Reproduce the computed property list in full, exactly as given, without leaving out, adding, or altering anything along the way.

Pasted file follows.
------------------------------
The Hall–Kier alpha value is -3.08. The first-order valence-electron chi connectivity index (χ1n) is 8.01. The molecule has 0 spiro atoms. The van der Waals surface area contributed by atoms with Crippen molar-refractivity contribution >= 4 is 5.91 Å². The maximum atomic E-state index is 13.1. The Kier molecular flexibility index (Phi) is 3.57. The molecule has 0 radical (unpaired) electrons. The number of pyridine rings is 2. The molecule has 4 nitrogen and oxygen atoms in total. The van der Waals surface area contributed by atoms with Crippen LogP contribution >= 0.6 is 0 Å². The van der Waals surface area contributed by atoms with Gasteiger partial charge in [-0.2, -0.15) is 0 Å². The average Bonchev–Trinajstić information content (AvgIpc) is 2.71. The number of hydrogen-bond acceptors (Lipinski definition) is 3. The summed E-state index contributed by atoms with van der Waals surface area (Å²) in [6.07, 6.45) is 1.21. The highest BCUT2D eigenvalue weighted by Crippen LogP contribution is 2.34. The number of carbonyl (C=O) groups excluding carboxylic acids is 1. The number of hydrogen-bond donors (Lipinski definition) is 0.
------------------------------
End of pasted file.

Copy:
The Hall–Kier alpha value is -3.08. The first-order valence-electron chi connectivity index (χ1n) is 8.01. The molecule has 0 spiro atoms. The van der Waals surface area contributed by atoms with Crippen molar-refractivity contribution >= 4 is 5.91 Å². The maximum atomic E-state index is 13.1. The Kier molecular flexibility index (Phi) is 3.57. The molecule has 0 radical (unpaired) electrons. The number of pyridine rings is 2. The molecule has 4 nitrogen and oxygen atoms in total. The van der Waals surface area contributed by atoms with Crippen LogP contribution >= 0.6 is 0 Å². The van der Waals surface area contributed by atoms with Gasteiger partial charge in [-0.2, -0.15) is 0 Å². The average Bonchev–Trinajstić information content (AvgIpc) is 2.71. The number of hydrogen-bond acceptors (Lipinski definition) is 3. The summed E-state index contributed by atoms with van der Waals surface area (Å²) in [6.07, 6.45) is 1.21. The highest BCUT2D eigenvalue weighted by Crippen LogP contribution is 2.34. The number of carbonyl (C=O) groups excluding carboxylic acids is 1. The number of hydrogen-bond donors (Lipinski definition) is 0.